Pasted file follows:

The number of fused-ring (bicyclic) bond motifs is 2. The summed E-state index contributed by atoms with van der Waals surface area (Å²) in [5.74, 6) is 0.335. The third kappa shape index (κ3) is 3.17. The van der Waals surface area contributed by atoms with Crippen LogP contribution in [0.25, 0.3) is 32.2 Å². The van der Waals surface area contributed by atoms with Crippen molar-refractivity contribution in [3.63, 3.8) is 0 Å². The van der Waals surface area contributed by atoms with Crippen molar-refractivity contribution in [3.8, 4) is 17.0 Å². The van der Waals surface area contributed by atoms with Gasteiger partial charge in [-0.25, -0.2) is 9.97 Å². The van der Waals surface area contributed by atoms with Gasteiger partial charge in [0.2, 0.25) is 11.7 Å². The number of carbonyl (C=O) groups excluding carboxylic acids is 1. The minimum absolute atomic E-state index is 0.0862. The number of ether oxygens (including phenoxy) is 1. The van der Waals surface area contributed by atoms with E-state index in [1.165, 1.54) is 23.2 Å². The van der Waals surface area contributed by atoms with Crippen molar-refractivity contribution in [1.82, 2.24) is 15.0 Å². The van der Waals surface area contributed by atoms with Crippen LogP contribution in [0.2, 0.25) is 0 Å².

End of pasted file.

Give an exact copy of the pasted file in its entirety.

The number of fused-ring (bicyclic) bond motifs is 2. The summed E-state index contributed by atoms with van der Waals surface area (Å²) in [5.74, 6) is 0.335. The third kappa shape index (κ3) is 3.17. The van der Waals surface area contributed by atoms with Crippen LogP contribution in [0.25, 0.3) is 32.2 Å². The van der Waals surface area contributed by atoms with Crippen molar-refractivity contribution in [3.63, 3.8) is 0 Å². The van der Waals surface area contributed by atoms with Crippen molar-refractivity contribution in [3.8, 4) is 17.0 Å². The van der Waals surface area contributed by atoms with Gasteiger partial charge in [-0.25, -0.2) is 9.97 Å². The van der Waals surface area contributed by atoms with Gasteiger partial charge in [0.2, 0.25) is 11.7 Å². The number of carbonyl (C=O) groups excluding carboxylic acids is 1. The minimum absolute atomic E-state index is 0.0862. The number of ether oxygens (including phenoxy) is 1. The van der Waals surface area contributed by atoms with E-state index in [1.165, 1.54) is 23.2 Å². The van der Waals surface area contributed by atoms with Crippen molar-refractivity contribution in [1.82, 2.24) is 15.0 Å². The van der Waals surface area contributed by atoms with Crippen LogP contribution in [0.2, 0.25) is 0 Å².